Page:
It's a strange thing, but the symphonic jazz idea never quite caught on, but neither did it go away. The Sauter-Finnegan Orchestra in the 1950s came up with Concert Jazz in 1955; Stan Kenton's many experiments included Bob Graettinger's City of Glass; Stan Getz and Eddie Sauter collaborated on the classic Focus (an album that has currently inspired Britain's Tim Garland) and the less successful Mickey One in the 1960s, and Gunther Schuller coined the term 'Third Stream' for experiments bringing jazz and classical closer together. There are countless other examples lurking beyond the glossy patina of jazz history as conventionally constructed, but just as in Jaws III when you thought it was safe to go back in the water, the whole concept is resurfacing again.
In 2005, the Pat Metheny Group recorded The Way Up, a 68-minute through composed piece that was orchestral in concept and execution and although never called symphonic jazz, pretty much was – and a major achievement that never got the hosannas it deserved. In more recent times, The Symphonic Jazz Orchestra in the US has come up with Looking Forward Looking Back; in Poland Tadeusz Ehrhardt and Eugeniusz Marszałek recorded the impressive Suita Nowoorleanska; Jan Lundgren has recorded the music of Jan Johansson with a string quartet; Marius Neset has just released Snowmelt with the London Sinfonietta; Tommy Smith has just issued the impressive Modern Jacobite with the BBC Scottish Symphony Orchestra, while waiting in the wings is the EST Symphony, where Magnus Öström and Dan Berglund have made Esbjörn Svensson's dream a reality with the Stockholm Symphony Orchestra and pianist Iiro Rantala. The form is breaking through to the mainstream as well, with large string arrangements fuelling the music of Kamasi Washington's 100,000 selling album, The Epic, selections of which were performed at the BBC's Henry Wood Proms Concert series, while Snarky Puppy recently won a Grammy for their symphonic album Sylva with the Metropole Orchestra.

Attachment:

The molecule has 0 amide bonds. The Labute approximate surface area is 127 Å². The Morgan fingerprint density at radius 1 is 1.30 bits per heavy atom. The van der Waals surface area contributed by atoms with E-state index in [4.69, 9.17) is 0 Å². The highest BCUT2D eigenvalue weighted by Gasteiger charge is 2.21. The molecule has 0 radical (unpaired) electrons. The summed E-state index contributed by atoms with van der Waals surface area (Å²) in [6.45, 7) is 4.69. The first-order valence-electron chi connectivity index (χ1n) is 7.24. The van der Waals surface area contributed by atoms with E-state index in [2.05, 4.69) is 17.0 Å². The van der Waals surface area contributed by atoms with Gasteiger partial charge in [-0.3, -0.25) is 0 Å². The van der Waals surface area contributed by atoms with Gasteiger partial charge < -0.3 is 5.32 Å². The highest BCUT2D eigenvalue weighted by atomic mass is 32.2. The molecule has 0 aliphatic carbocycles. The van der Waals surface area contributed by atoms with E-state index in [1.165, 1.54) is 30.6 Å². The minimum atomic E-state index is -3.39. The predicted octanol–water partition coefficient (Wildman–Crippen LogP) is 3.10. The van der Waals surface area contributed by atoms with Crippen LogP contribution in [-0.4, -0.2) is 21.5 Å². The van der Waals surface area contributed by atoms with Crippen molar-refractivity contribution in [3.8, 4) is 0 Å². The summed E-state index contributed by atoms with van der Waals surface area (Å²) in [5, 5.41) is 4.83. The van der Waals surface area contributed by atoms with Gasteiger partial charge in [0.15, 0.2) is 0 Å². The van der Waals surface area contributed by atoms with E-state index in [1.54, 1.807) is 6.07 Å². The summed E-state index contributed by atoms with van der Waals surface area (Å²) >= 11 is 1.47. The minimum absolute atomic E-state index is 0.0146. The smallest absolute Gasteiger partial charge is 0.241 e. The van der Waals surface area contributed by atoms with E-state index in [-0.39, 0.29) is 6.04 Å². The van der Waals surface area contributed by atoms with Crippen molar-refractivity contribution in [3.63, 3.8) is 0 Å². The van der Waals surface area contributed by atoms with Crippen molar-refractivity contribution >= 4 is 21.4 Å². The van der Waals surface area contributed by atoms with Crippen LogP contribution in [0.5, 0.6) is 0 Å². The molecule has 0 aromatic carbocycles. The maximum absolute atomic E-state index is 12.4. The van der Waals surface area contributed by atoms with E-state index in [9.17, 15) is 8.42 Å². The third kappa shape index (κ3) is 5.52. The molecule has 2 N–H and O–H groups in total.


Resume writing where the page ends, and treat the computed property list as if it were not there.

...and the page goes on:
It may seem remarkable, but symphonic jazz's compositional and orchestral challenge remains as alluring and elusive to musicians today as it was to George Gershwin in the closing weeks of 1923 and early 1924. Not all symphonic jazz experiments have been successful, but it's faulty logic to judge any art form by its failures. As we are beginning to see in its 21st century manifestations, there's enormous potential to be realised in broadening the expressive and emotional resources of jazz through powerfully conceived long-form orchestrations framing jazz improvisation – for evidence of that, just check out The Way Up.